Canal Street, the Lower East Side, and Five Points hold a two-century-old history of hyper-density, cultural complexity, and environmental health hazards that have literally shaped lower Manhattan. The primary of these was the squandering of water resources through pollution in the early nineteenth century, which forced the infill and reclamation of the once picturesque Collect Pond and Canal Street's namesake waterway.
Taking its departure from local history as well as global challenges, the project considers possible shifts in New York City as water hyperinflation begins, caused by fresh water shortages from infrastructural and environmental failures.
The shock of global dehydration epidemics coupled with local water disruptions creates a climate of fear in the city. The relative stability of New York City's water system fuels a rapid neo-urbanization, driving the city's population to double in a mere decade. In this anxious climate, the city's collective water resources become increasingly precarious.
A parasitic network of underground cisterns begins to emerge, driven by a black market water economy. This network eventually overtakes the city’s formerly paradigmatic, shared water system.
The most affluent begin to build large cisterns beneath their buildings to ensure their own water security. The growth of this illegal construction quickly capitalizes a few leaders in geotechnical industries, displacing significant wealth and creates a new water oligarchy. The oligarchy constructs massive cisterns that penetrate deep into the bedrock, some as low as 1000 feet below the surface with capacities to fuel a hundred city blocks for months. These cisterns further destabilize New York City's water system and secure the oligarchy as the primary supplier of water to the general population. The people and culture that surround this water market becomes known as the “R-Horizon,” named after the geological description of the deep bedrock layer that their cistern infrastructure occupies.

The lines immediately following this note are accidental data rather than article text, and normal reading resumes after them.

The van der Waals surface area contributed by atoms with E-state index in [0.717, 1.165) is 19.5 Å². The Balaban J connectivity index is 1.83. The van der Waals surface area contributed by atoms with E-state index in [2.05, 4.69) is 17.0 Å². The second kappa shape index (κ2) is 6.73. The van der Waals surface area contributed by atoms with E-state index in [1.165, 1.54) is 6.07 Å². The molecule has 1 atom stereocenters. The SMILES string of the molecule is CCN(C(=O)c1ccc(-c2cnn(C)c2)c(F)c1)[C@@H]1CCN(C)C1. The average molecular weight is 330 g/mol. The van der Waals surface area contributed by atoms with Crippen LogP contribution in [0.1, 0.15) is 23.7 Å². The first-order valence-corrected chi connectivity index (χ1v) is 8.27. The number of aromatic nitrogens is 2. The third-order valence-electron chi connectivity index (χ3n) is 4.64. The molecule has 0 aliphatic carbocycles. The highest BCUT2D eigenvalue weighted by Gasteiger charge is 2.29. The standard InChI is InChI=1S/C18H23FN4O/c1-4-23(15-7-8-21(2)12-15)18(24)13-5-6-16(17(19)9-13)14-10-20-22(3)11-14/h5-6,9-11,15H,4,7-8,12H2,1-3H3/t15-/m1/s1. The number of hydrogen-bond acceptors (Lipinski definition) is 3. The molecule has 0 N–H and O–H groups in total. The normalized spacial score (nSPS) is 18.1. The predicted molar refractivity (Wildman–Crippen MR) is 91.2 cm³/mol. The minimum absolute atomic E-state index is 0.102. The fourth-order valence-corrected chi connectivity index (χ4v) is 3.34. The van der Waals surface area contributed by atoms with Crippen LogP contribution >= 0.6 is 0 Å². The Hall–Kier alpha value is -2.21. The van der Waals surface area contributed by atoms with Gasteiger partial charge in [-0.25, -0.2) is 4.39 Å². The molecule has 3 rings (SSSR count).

As costs rise, a network of smaller ad-hoc cisterns also emerge, occupying building cellars and other existing subterranean spaces. A direct, peer-to-peer water market forms around this network, which tempers the water oligarchy and stabilizes a growing middle class. This strata collectively becomes known as the “B-Horizon.”
The economic forces that once drove Manhattan's architecture skyward now drive it deep into the Earth. The frequent power failures of the overburdened electrical system force a vertical migration. High-rise residents flee the frequent dry-outs. As the street level becomes overburdened, the elite begin to move further underground, making its cavernous spaces (spectacles in their vast structure and ornamental construction) highly desirable. The value of concealment in the literal and figural underground becomes the driving aesthetic of urban life.*
*While much of the city’s residents move underground, other communities do arise, the most notable of which are the “Stratos.” As high-rise buildings become vacant, a population of mostly lower income and queer residents begin to move skyward. Living in relative isolation, the Stratos’ cooperative living settlements flourish, supported through tight-knit, water sharing and collection communities and a relatively stable food infrastructure, subsidized by cap-gardens.
on view at the Storefront for Art and Architecture's exhibition entitled Manhattanisms (July 14 - August 27 2016)